Ashwagandha, also known as Withania Somnifera, is a powerful herb that has been used as part of Ayurvedic medicine for thousands of years. Harvested from a shrub native to Africa and Asia, ashwagandha offers several health benefits related to stress, sleep, cognitive function, and inflammation. Read on to understand more about ashwagandha and whether it’s right for you. 

What is Ashwagandha? 

Ashwagandha is an evergreen shrub that grows in India and parts of Africa. In addition to Withania Somnifera, ashwagandha is also known as Winter Cherry or Indian ginseng. As one of the central herbs used in Ayurvedic medicine – a system based on rebalancing a person’s mind-body connection to avoid disease and illness – ashwagandha is typically taken as a supplement, powder form, or made into tea using the leaves of the plant.   

When harvesting ashwagandha as an herbal medicine, the root, leaves, seeds, and flowers are often used, however, the root is the most powerful source. 

Ashwagandha Uses

Ayurvedic medicine is centered around the belief that illness and disease are ultimately caused by physical or mental imbalance, such as pain, injury, or inflammation, as well as the underlying anxiety, worry, or stress that ensues. Ayurvedic medicine, therefore, is aimed at reducing imbalances, restoring a healthy mind-body connection, and improving overall health. 

Containing anti-inflammatory properties, brain-nourishing nutrients, and stress-reducing capabilities ashwagandha is known as a Rasayana, or a rejuvenator, in Ayurvedic medicine.   

Due to its healing abilities, ashwagandha is often recommended to:

  • Reduce stress & anxiety
  • Improve sleep & insomnia
  • Help treat brain health & depression
  • Reduce body inflammation

Ashwagandha to Reduce Stress and Anxiety

According to the World Health Organization (WHO), everyone experiences stress at some level. Described as a mental state of tension or worry that is usually triggered by a difficult situation, stress can arise as a response to an illness but it can also be the underlying cause of an illness.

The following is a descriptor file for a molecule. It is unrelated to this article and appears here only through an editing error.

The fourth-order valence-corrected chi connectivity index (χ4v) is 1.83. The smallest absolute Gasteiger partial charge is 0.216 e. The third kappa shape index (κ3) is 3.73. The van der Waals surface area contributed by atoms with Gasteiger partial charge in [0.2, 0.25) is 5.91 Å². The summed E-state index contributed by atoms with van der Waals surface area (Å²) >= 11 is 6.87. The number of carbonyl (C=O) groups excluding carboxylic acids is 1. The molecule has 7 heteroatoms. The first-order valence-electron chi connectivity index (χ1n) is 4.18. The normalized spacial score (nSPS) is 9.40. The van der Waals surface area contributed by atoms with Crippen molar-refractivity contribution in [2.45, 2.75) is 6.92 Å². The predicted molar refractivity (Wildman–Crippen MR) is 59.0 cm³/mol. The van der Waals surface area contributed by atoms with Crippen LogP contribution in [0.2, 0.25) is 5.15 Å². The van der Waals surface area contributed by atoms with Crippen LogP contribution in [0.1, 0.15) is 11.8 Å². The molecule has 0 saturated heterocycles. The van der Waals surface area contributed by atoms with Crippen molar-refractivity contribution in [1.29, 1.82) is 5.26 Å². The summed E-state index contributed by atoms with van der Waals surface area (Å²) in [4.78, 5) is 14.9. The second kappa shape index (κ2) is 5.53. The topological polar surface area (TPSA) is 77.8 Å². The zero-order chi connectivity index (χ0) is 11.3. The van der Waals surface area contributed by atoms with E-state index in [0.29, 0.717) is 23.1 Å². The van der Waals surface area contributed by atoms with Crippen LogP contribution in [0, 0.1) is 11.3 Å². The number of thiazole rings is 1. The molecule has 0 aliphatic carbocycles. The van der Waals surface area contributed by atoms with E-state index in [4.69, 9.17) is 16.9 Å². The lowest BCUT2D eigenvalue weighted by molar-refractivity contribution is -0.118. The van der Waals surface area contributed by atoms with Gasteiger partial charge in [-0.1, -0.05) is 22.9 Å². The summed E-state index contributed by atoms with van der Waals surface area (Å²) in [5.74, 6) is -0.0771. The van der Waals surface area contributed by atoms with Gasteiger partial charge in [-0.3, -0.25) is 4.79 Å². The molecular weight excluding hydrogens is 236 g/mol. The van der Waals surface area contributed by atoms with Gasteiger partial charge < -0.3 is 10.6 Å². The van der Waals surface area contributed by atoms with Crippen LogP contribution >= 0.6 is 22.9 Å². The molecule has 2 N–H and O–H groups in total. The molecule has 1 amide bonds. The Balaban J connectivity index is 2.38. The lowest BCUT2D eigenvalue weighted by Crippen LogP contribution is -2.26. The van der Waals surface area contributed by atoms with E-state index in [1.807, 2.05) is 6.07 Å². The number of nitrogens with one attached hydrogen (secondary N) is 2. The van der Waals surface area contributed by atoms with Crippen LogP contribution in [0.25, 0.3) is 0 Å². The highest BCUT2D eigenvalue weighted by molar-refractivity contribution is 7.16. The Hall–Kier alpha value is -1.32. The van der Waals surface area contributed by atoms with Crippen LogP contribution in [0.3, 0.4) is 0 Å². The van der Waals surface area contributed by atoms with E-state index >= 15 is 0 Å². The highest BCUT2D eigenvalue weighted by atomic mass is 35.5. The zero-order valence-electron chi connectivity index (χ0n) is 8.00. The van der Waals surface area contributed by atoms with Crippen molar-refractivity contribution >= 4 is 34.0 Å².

Anxiety, on the other hand, is commonly felt as a fear or dread about something that could, or will happen. When anxiety occurs frequently, it is medically referred to as Generalized Anxiety Disorder (GAD) and it has been proven to make health conditions, illnesses, and chronic pain worse.  

As an adaptogen, Ashwagandha has been proven to lower the stress hormone cortisol and help lower the reaction of the hypothalamic-pituitary-adrenal axis, which controls the body’s response to stress and anxiety. Supporting studies have revealed that participants taking a daily dose of ashwagandha not only showed significantly lower levels of cortisol in their saliva but also reported feeling less stress and anxiety. 

Ashwagandha to Improve Sleep & Insomnia

A recent study that focused on people suffering from insomnia concluded that taking 600 mg of ashwagandha root supplements per day for 8 weeks not only improved sleep but also helped participants feel more rested and alert upon waking. The results were compared to participants who only took a placebo for the duration of the study.  

Ashwagandha for Brain Health & Depression

When it comes to brain health, ashwagandha is known to improve cognitive function. During one study, participants who took 225-600 mg of ashwagandha extract daily for 30 days reported improved memory, better decision-making, and faster cognitive reaction.  

A further study in 2021 concluded that a daily dose of ashwagandha also helped patients to better manage depression, neurological issues (like Alzheimers), and mental health conditions.  

Ashwagandha For Inflammation

Inflammation is often the body’s protective response to an injury, infection, pain, illness, or disease. It occurs when white blood cells enter the blood and tissues thereby increasing blood flow to the part of the body that is affected in an effort to heal it. However, if the body cannot heal itself, inflammation lingers. 

Treating the inflammation that occurs as a symptom of many conditions, can significantly help to lower the associated pain too.  

In that respect, several studies have shown the benefits of ashwagandha on inflammation in the body, particularly for lowering levels of inflammatory proteins like interleukin-10 (IL-10) and inflammatory markers. 

Is Ashwagandha Good for Polycystic Ovary Syndrome (PCOS)?

Yes, ashwagandha can be incredibly beneficial for PCOS patients. As one of the main causes of infertility, PCOS is known to affect more than 6 million American women. In addition to fertility issues, inflammation, and insulin resistance, PCOS can also cause depression as well as a lack of sleep due to anxiety and worry.